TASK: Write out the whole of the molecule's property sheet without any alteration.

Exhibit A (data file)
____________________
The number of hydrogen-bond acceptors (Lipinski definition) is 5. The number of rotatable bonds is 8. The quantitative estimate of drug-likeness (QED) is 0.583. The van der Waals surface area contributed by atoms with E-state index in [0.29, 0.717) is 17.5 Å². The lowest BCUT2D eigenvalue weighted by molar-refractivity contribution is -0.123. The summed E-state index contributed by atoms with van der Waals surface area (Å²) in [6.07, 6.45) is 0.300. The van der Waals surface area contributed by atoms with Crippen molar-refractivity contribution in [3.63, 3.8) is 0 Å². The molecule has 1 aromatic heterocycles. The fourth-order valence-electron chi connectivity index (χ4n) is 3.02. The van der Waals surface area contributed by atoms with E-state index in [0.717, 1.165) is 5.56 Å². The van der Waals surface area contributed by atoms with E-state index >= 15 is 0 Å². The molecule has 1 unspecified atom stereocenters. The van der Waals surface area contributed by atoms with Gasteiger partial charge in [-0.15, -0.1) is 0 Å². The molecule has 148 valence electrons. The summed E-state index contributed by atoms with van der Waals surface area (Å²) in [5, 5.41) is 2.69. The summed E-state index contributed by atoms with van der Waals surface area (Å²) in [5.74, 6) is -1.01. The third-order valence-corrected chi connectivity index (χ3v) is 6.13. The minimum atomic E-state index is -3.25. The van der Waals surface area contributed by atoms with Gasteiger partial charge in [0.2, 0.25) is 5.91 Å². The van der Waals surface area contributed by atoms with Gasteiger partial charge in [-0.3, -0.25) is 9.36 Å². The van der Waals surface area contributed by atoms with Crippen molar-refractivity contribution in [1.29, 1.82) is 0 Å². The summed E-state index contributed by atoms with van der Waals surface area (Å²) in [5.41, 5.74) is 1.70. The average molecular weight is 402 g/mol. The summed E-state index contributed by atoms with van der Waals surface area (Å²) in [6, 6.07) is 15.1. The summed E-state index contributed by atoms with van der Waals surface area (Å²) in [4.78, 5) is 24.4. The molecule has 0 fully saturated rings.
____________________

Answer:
The number of hydrogen-bond acceptors (Lipinski definition) is 5. The number of rotatable bonds is 8. The quantitative estimate of drug-likeness (QED) is 0.583. The van der Waals surface area contributed by atoms with E-state index in [0.29, 0.717) is 17.5 Å². The lowest BCUT2D eigenvalue weighted by molar-refractivity contribution is -0.123. The summed E-state index contributed by atoms with van der Waals surface area (Å²) in [6.07, 6.45) is 0.300. The van der Waals surface area contributed by atoms with Crippen molar-refractivity contribution in [3.63, 3.8) is 0 Å². The molecule has 1 aromatic heterocycles. The fourth-order valence-electron chi connectivity index (χ4n) is 3.02. The van der Waals surface area contributed by atoms with E-state index in [0.717, 1.165) is 5.56 Å². The van der Waals surface area contributed by atoms with E-state index >= 15 is 0 Å². The molecule has 1 unspecified atom stereocenters. The van der Waals surface area contributed by atoms with Gasteiger partial charge in [-0.15, -0.1) is 0 Å². The molecule has 148 valence electrons. The summed E-state index contributed by atoms with van der Waals surface area (Å²) in [5, 5.41) is 2.69. The summed E-state index contributed by atoms with van der Waals surface area (Å²) in [5.74, 6) is -1.01. The third-order valence-corrected chi connectivity index (χ3v) is 6.13. The minimum atomic E-state index is -3.25. The van der Waals surface area contributed by atoms with Gasteiger partial charge in [0.2, 0.25) is 5.91 Å². The van der Waals surface area contributed by atoms with Gasteiger partial charge in [-0.3, -0.25) is 9.36 Å². The van der Waals surface area contributed by atoms with Crippen molar-refractivity contribution in [1.29, 1.82) is 0 Å². The summed E-state index contributed by atoms with van der Waals surface area (Å²) in [5.41, 5.74) is 1.70. The average molecular weight is 402 g/mol. The summed E-state index contributed by atoms with van der Waals surface area (Å²) in [6, 6.07) is 15.1. The summed E-state index contributed by atoms with van der Waals surface area (Å²) in [4.78, 5) is 24.4. The molecule has 0 fully saturated rings.